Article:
Senate continues to mull 2007 Farm Bill

By Tim Spielman

Associate Editor

Washington – Members of the U.S. Senate may not pass a
far-ranging Farm Bill before the current five-year plan expires at
the end of this month, but many conservation groups expect a bill
to be passed in the near future.

Two months ago, the House passed a $286 billion measure that
included $25 billion for conservation programs, including the
popular Conservation Reserve Program, for the next five years – but
had a number of shortcomings, according to those same conservation
groups.

‘The Senate is trying to make headway,’ the Theodore Roosevelt
Conservation Partnership’s Geoff Mullins said. ‘We’re hearing
different things at this point.

‘Slowing down the process is the money factor, and the budget is
tight,’ he said.

Should a new Farm Bill not pass by the end of the month – when
the 2002 Farm Bill expires – most conservation and other Farm Bill
programs likely would be kept afloat by ‘continuing resolutions’
that would keep the programs operating at their current levels.

While that might help most conservation programs get by until a
new bill is passed, two programs – the Wetland Reserve Program and
the Grassland Reserve Program – might suffer. Brad Redlin, director
of agricultural programs for the Izaak Walton League of America,
said no new funding for WRP and GRP would cause those programs to
expire. If a Farm Bill is passed shortly thereafter, a signup
period could be held at a later date, but if six months or so are
allowed to pass, USDA staff dedicated to those programs could be
laid off, jeopardizing the programs.

Redlin said the Ike Walton League is encouraging the Senate to
better provide for programs like the Conservation Security Program,
which took a hit in the House bill. Redlin said Sen. Tom Harkin,
D-Iowa, chair of the Senate Ag Committee, has a ‘personal stake’ in
CSP, and may attempt to strengthen the program, or perhaps simplify
and combine it with another program – the Environmental Quality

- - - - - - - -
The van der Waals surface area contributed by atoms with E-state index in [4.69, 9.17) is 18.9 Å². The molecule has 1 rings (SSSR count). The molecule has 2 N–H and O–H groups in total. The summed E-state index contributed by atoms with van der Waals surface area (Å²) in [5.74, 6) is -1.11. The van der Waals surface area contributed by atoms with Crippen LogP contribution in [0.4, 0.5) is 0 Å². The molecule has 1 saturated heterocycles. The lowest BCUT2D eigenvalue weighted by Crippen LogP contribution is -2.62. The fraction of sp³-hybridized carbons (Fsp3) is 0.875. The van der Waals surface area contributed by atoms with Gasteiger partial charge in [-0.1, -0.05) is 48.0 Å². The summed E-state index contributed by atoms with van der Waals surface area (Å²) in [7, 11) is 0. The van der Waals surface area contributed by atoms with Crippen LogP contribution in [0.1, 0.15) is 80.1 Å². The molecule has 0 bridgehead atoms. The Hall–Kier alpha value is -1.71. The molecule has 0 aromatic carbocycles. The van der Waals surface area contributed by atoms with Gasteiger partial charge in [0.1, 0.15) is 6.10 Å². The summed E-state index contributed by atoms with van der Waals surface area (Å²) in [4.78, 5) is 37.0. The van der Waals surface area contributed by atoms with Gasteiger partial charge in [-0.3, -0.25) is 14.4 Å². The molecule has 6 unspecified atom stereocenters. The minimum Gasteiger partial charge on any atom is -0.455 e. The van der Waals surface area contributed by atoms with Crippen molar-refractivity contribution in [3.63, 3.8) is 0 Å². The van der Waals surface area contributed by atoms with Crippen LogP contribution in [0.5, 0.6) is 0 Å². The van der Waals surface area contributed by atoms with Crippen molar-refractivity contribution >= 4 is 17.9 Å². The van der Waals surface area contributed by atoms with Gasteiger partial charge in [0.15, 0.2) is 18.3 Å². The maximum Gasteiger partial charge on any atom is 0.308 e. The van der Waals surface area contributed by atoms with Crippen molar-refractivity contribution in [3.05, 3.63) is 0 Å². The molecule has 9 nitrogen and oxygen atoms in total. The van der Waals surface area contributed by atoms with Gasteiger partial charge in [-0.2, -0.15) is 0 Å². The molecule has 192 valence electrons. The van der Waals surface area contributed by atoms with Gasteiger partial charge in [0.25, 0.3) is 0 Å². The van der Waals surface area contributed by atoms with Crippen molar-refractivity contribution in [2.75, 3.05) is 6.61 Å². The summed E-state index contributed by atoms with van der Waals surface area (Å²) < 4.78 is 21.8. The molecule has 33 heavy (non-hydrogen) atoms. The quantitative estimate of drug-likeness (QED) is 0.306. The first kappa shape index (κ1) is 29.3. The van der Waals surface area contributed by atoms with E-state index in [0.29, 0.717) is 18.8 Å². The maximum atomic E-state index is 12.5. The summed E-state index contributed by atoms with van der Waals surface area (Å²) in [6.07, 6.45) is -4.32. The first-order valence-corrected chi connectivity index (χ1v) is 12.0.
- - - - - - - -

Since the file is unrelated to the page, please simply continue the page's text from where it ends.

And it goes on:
Incentives Program, which cost-shares with farmers and ranchers for
installing conservation measures. CSP rewards farmers and ranchers
for conservation-friendly practices on their working land.

The Izaak Walton League recommends the Senate consider a
‘Comprehensive Stewardship Incentives Program’ – a combination of
EQIP and CSP – ‘as an innovative approach to conservation on
agricultural lands that delivers real on-the-ground benefits.’

For example, the groups says, the program would include
‘ensuring environmental benefits from EQIP by reforming excessive
subsidies for livestock factories’ and ‘increasing economic
opportunity for rural America.’

Capping commodity payments, Redlin said, would allow Congress to
invest the savings in conservation, which research has shown –
including that of the USDA – increases jobs and the population of
rural areas, increases the number of farms, and improves rural
economies.

Redlin said another upgrade from the House Farm Bill would be a
stronger ‘Sodsaver’ provision. According to the Ikes, Sodsaver
‘specifies that any land without a prior cropping history that’s
converted to crop production will be ineligible for all Farm Bill
program payments’ including commodity payments, crop insurance, and
disaster payments.

The House bill would allow for deficiency payments (crop
subsidies), and insurance and disaster payments after four years of
production.

Redlin said the Ikes also believes it’s important to more
effectively regulate those who violate the provisions of federal
conservation programs contracts. Too often, he said,
conservationists from the USDA Natural Resources Conservation
Service cite landowners for violations, only to have those
violations overturned in an appeals process, conducted locally. The
Ike Walton League believes such reviews should be conducted at the
state level.

Rumors persist about conservation program funding methods,
including one topic of discussion that would convert payments for
programs such as WRP and GRP to a system of tax credits.

‘That might sound great for absentee landowners,’ Redlin said.
‘But for the typical farmer and the nature of the business, a big
income isn’t shown every year. We’re concerned about that; we don’t
need to make a program less appealing.’

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